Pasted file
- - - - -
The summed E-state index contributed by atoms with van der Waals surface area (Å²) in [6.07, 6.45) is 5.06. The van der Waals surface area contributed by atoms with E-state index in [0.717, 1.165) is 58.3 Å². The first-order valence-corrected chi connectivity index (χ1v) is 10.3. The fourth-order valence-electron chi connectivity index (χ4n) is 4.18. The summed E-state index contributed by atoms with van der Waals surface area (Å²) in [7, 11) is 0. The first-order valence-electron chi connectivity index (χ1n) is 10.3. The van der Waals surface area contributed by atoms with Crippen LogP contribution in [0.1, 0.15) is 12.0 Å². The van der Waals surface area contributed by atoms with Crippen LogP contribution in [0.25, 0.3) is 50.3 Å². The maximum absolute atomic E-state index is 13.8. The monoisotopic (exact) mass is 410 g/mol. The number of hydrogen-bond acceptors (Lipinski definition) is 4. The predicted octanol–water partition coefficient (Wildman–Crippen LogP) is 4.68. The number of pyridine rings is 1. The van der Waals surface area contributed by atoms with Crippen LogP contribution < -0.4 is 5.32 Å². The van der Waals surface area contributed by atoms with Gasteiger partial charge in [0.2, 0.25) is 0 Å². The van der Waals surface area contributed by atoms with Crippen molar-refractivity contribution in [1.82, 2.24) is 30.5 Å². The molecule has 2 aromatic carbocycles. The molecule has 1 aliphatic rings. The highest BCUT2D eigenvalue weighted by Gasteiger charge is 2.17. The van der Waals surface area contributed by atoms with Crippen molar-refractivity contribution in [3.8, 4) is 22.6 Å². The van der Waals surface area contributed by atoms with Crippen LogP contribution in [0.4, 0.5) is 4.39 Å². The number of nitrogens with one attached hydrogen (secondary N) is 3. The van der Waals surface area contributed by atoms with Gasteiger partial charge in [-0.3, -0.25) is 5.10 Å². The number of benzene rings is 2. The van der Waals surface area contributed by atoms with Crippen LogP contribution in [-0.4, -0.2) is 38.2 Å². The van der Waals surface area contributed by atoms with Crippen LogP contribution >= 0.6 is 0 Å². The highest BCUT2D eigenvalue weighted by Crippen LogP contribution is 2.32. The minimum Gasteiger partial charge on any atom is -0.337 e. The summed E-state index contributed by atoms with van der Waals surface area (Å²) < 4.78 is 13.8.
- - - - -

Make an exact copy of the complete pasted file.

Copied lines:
The summed E-state index contributed by atoms with van der Waals surface area (Å²) in [6.07, 6.45) is 5.06. The van der Waals surface area contributed by atoms with E-state index in [0.717, 1.165) is 58.3 Å². The first-order valence-corrected chi connectivity index (χ1v) is 10.3. The fourth-order valence-electron chi connectivity index (χ4n) is 4.18. The summed E-state index contributed by atoms with van der Waals surface area (Å²) in [7, 11) is 0. The first-order valence-electron chi connectivity index (χ1n) is 10.3. The van der Waals surface area contributed by atoms with Crippen LogP contribution in [0.1, 0.15) is 12.0 Å². The van der Waals surface area contributed by atoms with Crippen LogP contribution in [0.25, 0.3) is 50.3 Å². The maximum absolute atomic E-state index is 13.8. The monoisotopic (exact) mass is 410 g/mol. The number of hydrogen-bond acceptors (Lipinski definition) is 4. The predicted octanol–water partition coefficient (Wildman–Crippen LogP) is 4.68. The number of pyridine rings is 1. The van der Waals surface area contributed by atoms with Crippen LogP contribution < -0.4 is 5.32 Å². The van der Waals surface area contributed by atoms with Gasteiger partial charge in [0.2, 0.25) is 0 Å². The van der Waals surface area contributed by atoms with Crippen molar-refractivity contribution in [1.82, 2.24) is 30.5 Å². The molecule has 2 aromatic carbocycles. The molecule has 1 aliphatic rings. The highest BCUT2D eigenvalue weighted by Gasteiger charge is 2.17. The van der Waals surface area contributed by atoms with Crippen molar-refractivity contribution in [3.8, 4) is 22.6 Å². The van der Waals surface area contributed by atoms with Crippen LogP contribution in [0.4, 0.5) is 4.39 Å². The number of nitrogens with one attached hydrogen (secondary N) is 3. The van der Waals surface area contributed by atoms with Gasteiger partial charge in [-0.3, -0.25) is 5.10 Å². The number of benzene rings is 2. The van der Waals surface area contributed by atoms with Crippen LogP contribution in [-0.4, -0.2) is 38.2 Å². The van der Waals surface area contributed by atoms with Crippen LogP contribution >= 0.6 is 0 Å². The highest BCUT2D eigenvalue weighted by Crippen LogP contribution is 2.32. The minimum Gasteiger partial charge on any atom is -0.337 e. The summed E-state index contributed by atoms with van der Waals surface area (Å²) < 4.78 is 13.8.